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Guam - Educational System—overview

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Guam's public school system is modeled on the U.S. system, and education is compulsory for children between 5 to 16 years of age. Public schools in the system are subject to accreditation by the Western Association of Schools and Colleges. There are 38 public schools—27 elementary, 7 middle, and 4 high schools. Offering various curricula from elementary through high school are 22 private or independent schools that are operated by religious organizations (14 Catholic and 8 Protestant); four are maintained by other groups. Since 1998 the Department of Defense Education Activity has maintained one high school, two middle schools, and two elementary schools on military bases for dependents of military personnel stationed on Guam.

According to a 1999 estimate, approximately 32,000 students are enrolled in K-12 classes in Guam public schools—an ethnic mix of 54 percent Chamorro, 26 percent Filipino, 11 percent Pacific Islanders, 4 percent mixed ethnic, 2 percent Asian, 2 percent Caucasian, and 1 percent other. The language of instruction is English, except for compulsory classes in Chamorro language and culture. In 1998-1999, Guam spent $5,098.91 on each pupil; however, none of the financing for the island's public school system comes from property taxes. Aside from funding from federal grants and programs, all school-related expenses are appropriated from the legislature's general fund, derived mainly from Guam's income tax, whose code "mirrors" the U.S. income tax code (the income taxes of local residents are combined with taxes returned from the United States for all military personnel stationed in Guam) and from "receipts" taxes on tourism-related businesses. Since these taxes do not provide a stable source of funding (they vary with the number of military personnel assigned and with tourist spending), long-term planning for the public schools is difficult.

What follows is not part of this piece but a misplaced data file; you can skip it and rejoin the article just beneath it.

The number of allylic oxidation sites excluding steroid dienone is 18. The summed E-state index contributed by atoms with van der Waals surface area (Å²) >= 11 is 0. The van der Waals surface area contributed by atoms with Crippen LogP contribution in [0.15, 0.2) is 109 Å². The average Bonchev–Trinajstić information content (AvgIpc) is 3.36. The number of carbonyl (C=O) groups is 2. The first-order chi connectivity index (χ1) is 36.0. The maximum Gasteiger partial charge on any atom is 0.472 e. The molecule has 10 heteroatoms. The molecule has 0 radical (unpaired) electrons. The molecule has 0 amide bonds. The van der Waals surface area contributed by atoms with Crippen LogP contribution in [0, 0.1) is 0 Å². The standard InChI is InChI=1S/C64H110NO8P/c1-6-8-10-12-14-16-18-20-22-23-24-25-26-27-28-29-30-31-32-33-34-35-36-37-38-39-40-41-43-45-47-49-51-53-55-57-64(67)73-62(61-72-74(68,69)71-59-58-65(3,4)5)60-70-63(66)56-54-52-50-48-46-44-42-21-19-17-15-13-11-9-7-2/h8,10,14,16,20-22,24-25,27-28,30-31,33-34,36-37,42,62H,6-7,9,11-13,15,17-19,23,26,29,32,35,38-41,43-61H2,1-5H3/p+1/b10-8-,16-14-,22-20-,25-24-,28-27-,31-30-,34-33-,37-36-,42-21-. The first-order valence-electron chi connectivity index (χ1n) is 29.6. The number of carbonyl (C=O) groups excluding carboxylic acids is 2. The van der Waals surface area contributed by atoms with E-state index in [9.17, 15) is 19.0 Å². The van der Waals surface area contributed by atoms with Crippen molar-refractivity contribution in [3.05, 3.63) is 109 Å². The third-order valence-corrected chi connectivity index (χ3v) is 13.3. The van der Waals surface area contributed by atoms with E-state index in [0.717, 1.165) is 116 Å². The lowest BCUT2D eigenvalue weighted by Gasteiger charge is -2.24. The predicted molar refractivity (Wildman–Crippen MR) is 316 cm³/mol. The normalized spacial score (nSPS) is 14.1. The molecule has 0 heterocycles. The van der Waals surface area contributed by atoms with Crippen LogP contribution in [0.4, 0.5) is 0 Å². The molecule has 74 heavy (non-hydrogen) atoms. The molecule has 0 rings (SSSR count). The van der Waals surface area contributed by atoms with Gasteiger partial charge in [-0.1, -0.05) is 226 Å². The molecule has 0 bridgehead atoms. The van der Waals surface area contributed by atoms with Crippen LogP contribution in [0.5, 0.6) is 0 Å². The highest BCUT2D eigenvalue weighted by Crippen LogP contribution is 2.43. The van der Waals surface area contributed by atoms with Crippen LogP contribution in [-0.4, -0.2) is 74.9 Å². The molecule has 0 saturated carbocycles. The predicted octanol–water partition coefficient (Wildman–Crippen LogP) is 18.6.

Public school teachers are certified by the Guam Department of Education, a highly centralized bureaucracy within the Government of Guam that exercises a great amount of administrative control over the various schools. Although numerous attempts to decentralize the system and to institute site-based management have been made, these efforts have not been successful. The institutions of higher education, Guam Community College and the University of Guam, are semi-autonomous agencies of the government operating under the direction of a board of trustees and a board of regents, respectively. Guam Community College provides vocational classes for high schools, classes for developmental and adult education, two-year college courses, and college transfer courses. The University of Guam offers undergraduate level courses and some graduate school programs leading to a Master's degree. The University has an accredited nursing program and has applied for accreditation of its program in education.

Funding continues to be a problem for the educational system of Guam. The economic downturn in Asia during the 1990s, especially in Japan, and military downsizing have been cited as factors in such difficulties as the failure to purchase needed textbooks and a general lack of maintenance of the physical facilities in the schools. But other sources have contributed to these problems and to the poor scores achieved by Guam students on SAT tests. Guam shares the problems of many inner-city school districts in the United States, including an excessive school dropout rate, a high rate of teen pregnancy, juvenile gangs, and a general lack of academic motivation.

One crippling event for the public schools occurred in 1981, when Guam teachers went on strike over low wages. All the teachers who participated in the strike were fired, and uncertified replacements were hired. The effects of that strike are still being felt—there are not enough certified teachers to fill the classrooms, so teachers' aides and temporary (uncertified) teachers are used extensively. Another disaster for the schools was the loss of military dependents in 1998 when the Department of Defense, after many efforts to improve the public school system, finally opened its own schools on the military bases. Funds previously provided to the Guam Department of Education for teacher recruitment and other uses by the Department of Defense ceased. Another serious problem with implications for the public school system has been the repeated threat of loss of accreditation for the University of Guam's undergraduate program, which was put on "probation" in 1984 and again in 1999 by the Western Association of Schools and Colleges. The University is a major source of recruitment for teachers in the public schools.


BIBLIOGRAPHY

Douglas, Norman, and Ngaire Douglas. Pacific Island Yearbook, 16th ed. North Ryde, NSW, Australia: Angus & Robertson, 1989.

Guam Department of Education. "General Information," 20 December 2000. Available from http://www.doe.edu.gu.

Rogers, Robert F. Destiny's Landfall: A History of Guam. Honolulu: U of Hawaii Press, 1995.

Roth, Susan. "Governor Plans Territorial Tutoring Program." Pacific Daily News, 3 March 2001.


—Richard E. Mezo

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